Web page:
"My goal is to help people feel comfortable and open to sharing their experiences, but also to know that it's healable," said Cherrial Odell.
Trigger warning: The following article mentions suicide, depression, and addiction, which may be distressing to some readers.
There is always a light at the end of the tunnel. Cherrial Odell was only 13 years old when she first tried to take her own life. Now, at 22, she is helping others take charge of their mental health. Odell told PEOPLE, "I grew up in a chaotic home environment in Las Vegas, where both of my parents struggled with addiction and their own mental health." She added, "I had depression and anxiety and didn't have guidance on how to deal with all the emotions that came with that."
One night with her friends, she took a couple of pills prescribed to her for migraines to end her life. Odell said, "I was young, and just assumed you take a bunch of pills, you fall asleep and you don't wake up." But she did. "I woke up thinking, 'Why am I still here?' And I was sad that it didn't work," she added.
She made a second attempt, a few months later. It landed her in the hospital, where her parents were told she wouldn't make it through the night. "I was in respiratory failure," Odell said. "They told my parents to call a priest." But she survived.
Finally, she enrolled in a program at Inspiring Children Foundation, a nonprofit co-founded by singer Jewel dedicated to transforming the lives of at-risk youth in Las Vegas through a whole human approach to physical, emotional, and mental health. Odell told PEOPLE, "Jewel and Ryan [Wolfington], the co-founders of the program, became really close personal mentors of mine and introduced me to mindfulness and meditation and all kinds of different wellness practices."
She added, "They gave me a safe environment where I could go to really invest in my own healing and growth and learn how to deal with my emotions and my relationships with my family and myself."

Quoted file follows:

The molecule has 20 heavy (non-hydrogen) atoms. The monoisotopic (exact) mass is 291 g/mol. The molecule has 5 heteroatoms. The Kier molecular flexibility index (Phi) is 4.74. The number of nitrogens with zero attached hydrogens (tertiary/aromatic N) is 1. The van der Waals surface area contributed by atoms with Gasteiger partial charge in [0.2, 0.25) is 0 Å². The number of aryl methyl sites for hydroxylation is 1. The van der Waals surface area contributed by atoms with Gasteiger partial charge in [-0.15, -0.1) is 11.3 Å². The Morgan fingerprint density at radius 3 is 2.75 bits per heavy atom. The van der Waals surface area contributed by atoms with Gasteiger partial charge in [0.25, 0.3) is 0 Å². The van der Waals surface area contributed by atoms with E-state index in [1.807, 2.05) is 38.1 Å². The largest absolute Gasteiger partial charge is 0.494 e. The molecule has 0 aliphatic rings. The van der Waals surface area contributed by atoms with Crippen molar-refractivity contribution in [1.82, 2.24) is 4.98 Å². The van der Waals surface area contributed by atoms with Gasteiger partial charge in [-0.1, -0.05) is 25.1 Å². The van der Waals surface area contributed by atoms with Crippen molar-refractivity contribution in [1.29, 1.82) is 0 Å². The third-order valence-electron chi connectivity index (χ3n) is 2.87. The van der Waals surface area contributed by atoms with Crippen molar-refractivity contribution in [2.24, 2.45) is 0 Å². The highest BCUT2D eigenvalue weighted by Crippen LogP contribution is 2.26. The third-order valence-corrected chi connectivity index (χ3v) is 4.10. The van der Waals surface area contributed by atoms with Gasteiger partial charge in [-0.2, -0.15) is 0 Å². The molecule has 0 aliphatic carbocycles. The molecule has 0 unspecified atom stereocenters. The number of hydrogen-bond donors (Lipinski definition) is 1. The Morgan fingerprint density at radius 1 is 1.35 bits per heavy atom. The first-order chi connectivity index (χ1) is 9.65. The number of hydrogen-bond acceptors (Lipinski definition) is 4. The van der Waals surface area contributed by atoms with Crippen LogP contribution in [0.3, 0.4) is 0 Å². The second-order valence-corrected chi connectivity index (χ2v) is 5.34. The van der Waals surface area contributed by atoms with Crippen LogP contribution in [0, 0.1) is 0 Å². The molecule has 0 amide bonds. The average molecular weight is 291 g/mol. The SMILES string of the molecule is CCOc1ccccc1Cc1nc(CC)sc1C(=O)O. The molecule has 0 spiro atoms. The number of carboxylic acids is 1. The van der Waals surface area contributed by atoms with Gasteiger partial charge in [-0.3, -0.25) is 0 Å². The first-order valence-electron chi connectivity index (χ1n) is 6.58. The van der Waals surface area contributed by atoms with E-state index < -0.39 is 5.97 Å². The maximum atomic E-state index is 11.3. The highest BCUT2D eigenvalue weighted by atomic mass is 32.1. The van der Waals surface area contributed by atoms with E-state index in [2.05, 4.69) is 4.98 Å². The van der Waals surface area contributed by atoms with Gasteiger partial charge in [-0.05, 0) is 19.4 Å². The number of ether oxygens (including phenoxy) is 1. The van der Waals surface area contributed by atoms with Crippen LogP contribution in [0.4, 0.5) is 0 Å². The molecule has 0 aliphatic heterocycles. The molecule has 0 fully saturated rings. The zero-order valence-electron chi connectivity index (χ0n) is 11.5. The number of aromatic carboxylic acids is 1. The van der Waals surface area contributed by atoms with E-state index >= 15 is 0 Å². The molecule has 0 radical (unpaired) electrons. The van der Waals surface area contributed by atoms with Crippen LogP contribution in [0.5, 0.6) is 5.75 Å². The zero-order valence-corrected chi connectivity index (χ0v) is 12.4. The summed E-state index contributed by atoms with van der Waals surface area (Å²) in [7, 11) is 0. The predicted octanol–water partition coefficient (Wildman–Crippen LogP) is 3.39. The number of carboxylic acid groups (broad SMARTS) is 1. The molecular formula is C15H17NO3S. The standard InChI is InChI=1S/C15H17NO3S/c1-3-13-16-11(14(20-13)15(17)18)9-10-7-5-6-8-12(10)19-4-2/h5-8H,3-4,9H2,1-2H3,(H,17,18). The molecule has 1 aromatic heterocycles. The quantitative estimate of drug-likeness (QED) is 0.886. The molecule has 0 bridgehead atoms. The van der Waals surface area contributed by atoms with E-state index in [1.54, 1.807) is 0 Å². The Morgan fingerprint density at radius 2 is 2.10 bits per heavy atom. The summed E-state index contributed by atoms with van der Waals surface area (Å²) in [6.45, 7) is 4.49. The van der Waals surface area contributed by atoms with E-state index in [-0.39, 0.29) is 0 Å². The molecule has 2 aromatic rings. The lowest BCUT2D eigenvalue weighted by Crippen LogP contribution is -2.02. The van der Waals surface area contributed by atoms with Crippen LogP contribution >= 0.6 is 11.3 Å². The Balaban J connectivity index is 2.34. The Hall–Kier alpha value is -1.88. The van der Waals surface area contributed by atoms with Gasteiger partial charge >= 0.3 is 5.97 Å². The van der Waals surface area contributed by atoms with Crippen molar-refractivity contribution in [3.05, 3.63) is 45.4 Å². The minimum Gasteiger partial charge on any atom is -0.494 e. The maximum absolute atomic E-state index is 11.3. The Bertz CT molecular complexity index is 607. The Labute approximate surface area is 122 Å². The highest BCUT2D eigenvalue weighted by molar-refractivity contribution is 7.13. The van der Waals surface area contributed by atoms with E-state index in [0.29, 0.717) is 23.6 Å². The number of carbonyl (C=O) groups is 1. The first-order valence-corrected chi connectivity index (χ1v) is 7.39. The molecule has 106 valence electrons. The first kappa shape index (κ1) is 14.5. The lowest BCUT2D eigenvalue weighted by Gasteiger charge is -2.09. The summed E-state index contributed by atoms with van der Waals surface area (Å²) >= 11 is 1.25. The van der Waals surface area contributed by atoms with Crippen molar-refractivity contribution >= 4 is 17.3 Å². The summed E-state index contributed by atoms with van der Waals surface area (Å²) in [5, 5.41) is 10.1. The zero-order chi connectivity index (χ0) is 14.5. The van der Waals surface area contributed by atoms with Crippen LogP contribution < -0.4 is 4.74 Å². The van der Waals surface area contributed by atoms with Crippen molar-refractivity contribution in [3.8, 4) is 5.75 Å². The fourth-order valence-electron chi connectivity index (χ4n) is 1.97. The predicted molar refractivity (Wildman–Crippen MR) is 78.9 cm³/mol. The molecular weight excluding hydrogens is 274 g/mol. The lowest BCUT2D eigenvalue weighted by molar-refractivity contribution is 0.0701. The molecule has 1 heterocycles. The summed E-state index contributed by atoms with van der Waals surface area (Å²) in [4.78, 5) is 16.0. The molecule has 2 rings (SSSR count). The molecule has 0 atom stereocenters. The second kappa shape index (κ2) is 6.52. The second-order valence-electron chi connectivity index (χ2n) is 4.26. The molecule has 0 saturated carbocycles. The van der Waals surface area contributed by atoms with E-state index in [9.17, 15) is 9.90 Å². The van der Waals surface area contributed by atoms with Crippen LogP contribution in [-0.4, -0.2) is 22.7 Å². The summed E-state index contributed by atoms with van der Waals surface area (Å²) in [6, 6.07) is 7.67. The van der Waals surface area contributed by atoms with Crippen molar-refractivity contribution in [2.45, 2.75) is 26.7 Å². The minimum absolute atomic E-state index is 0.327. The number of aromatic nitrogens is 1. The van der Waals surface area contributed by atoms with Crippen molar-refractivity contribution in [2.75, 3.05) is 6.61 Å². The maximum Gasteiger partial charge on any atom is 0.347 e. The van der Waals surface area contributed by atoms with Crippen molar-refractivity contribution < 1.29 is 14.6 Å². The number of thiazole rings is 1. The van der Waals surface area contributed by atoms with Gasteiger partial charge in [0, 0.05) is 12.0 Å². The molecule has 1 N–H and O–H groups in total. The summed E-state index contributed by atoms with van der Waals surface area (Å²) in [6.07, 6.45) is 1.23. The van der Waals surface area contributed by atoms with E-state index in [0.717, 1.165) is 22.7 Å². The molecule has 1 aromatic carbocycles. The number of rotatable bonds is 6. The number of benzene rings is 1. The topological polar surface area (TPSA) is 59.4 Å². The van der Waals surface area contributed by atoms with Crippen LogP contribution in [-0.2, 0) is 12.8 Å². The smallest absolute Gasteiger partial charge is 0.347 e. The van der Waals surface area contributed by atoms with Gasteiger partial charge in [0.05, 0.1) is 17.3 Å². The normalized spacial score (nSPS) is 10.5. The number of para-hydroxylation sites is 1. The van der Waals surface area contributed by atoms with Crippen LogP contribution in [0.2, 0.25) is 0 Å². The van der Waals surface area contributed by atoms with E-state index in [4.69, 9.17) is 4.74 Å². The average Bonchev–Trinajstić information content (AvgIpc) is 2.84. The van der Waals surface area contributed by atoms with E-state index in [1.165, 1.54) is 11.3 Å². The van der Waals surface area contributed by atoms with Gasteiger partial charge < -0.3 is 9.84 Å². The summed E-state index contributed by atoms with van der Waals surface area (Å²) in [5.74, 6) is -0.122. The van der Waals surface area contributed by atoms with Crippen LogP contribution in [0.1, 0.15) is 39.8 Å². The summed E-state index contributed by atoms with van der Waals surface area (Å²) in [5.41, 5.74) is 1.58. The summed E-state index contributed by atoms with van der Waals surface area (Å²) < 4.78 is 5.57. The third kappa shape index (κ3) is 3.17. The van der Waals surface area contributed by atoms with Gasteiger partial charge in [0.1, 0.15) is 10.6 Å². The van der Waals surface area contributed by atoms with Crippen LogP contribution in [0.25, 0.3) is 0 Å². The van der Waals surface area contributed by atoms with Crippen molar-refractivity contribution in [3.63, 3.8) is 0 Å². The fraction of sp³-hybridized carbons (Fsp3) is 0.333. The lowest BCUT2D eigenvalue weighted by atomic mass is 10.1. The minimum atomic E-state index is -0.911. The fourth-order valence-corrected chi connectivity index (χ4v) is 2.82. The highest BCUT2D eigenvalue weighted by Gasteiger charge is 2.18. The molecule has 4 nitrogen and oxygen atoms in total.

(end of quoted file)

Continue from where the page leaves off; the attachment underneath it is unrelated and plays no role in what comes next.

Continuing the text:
Odell started using practical tools to take care of her mental health. She explained, "Just realizing, 'Okay, I have all these thoughts and feelings, and sometimes they feel really strong and overwhelming or upsetting or really dark', but I'm separate from my thoughts and feelings."
"And something that Jewel says — and I really like the way she words it — is, 'If I can observe my thoughts and feelings, I must be something other than those feelings.' I can't necessarily choose whether these negative thoughts and feelings come to me — that might be out of my control — but I can choose how I respond to them," she added.
Through her program at the Inspiring Children Foundation, Odell learned to take care of mental health holistically. She said, "I think mindfulness, meditation, journaling, yoga, sleeping well, eating nutritiously, all these seemingly small things have such a huge impact on how I feel, and my clarity and ability to create space for my thoughts and feelings."
Odell was accepted to Stanford University, where she has helped in transforming the curriculum she learned from the foundation into a college club called Wellness Buddies. She said, "There was really no safety net for someone like me. And so I had to set about putting together skills and tools on my own that took me a lifetime to learn. And I wanted to see if these tools could work for other kids that were like me that didn't have access."
"My goal is to help people feel comfortable and open to sharing their experiences, but also to know that it's healable and that you can find happiness," Odell said. "There's all these tools and resources and things that can help you heal. It's not a death sentence."
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